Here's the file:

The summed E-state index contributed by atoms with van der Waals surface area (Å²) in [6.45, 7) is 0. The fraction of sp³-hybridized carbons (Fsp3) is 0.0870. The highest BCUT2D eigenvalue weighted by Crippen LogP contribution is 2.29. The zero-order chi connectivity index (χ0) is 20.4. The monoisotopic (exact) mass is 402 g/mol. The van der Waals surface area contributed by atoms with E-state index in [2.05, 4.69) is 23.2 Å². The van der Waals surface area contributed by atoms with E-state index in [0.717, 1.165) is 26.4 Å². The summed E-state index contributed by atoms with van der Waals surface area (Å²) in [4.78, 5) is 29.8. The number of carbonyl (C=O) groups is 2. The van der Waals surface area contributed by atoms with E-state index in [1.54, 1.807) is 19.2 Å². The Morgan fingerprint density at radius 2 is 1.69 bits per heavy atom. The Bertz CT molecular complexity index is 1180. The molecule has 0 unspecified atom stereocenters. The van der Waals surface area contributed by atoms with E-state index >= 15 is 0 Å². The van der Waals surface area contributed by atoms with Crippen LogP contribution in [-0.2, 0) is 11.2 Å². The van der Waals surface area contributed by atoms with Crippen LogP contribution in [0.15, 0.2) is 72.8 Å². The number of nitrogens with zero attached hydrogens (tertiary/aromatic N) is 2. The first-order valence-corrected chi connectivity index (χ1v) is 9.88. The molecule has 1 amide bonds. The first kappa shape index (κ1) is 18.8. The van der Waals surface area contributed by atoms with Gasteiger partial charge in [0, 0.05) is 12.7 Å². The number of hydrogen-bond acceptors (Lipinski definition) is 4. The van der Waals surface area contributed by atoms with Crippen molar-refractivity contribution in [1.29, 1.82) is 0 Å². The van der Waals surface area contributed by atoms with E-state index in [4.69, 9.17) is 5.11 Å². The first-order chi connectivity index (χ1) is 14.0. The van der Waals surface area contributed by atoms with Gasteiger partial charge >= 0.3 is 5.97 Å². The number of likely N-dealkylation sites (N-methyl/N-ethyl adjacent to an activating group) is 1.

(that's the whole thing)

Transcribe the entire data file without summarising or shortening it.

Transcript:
The summed E-state index contributed by atoms with van der Waals surface area (Å²) in [6.45, 7) is 0. The fraction of sp³-hybridized carbons (Fsp3) is 0.0870. The highest BCUT2D eigenvalue weighted by Crippen LogP contribution is 2.29. The zero-order chi connectivity index (χ0) is 20.4. The monoisotopic (exact) mass is 402 g/mol. The van der Waals surface area contributed by atoms with E-state index in [2.05, 4.69) is 23.2 Å². The van der Waals surface area contributed by atoms with E-state index in [0.717, 1.165) is 26.4 Å². The summed E-state index contributed by atoms with van der Waals surface area (Å²) in [4.78, 5) is 29.8. The number of carbonyl (C=O) groups is 2. The van der Waals surface area contributed by atoms with E-state index in [1.54, 1.807) is 19.2 Å². The Morgan fingerprint density at radius 2 is 1.69 bits per heavy atom. The Bertz CT molecular complexity index is 1180. The molecule has 0 unspecified atom stereocenters. The van der Waals surface area contributed by atoms with E-state index >= 15 is 0 Å². The van der Waals surface area contributed by atoms with Crippen LogP contribution in [-0.2, 0) is 11.2 Å². The van der Waals surface area contributed by atoms with Crippen LogP contribution in [0.15, 0.2) is 72.8 Å². The number of nitrogens with zero attached hydrogens (tertiary/aromatic N) is 2. The first-order valence-corrected chi connectivity index (χ1v) is 9.88. The molecule has 1 amide bonds. The first kappa shape index (κ1) is 18.8. The van der Waals surface area contributed by atoms with Gasteiger partial charge in [0, 0.05) is 12.7 Å². The number of hydrogen-bond acceptors (Lipinski definition) is 4. The van der Waals surface area contributed by atoms with Crippen molar-refractivity contribution in [1.29, 1.82) is 0 Å². The van der Waals surface area contributed by atoms with E-state index in [4.69, 9.17) is 5.11 Å². The first-order chi connectivity index (χ1) is 14.0. The van der Waals surface area contributed by atoms with Gasteiger partial charge >= 0.3 is 5.97 Å². The number of likely N-dealkylation sites (N-methyl/N-ethyl adjacent to an activating group) is 1.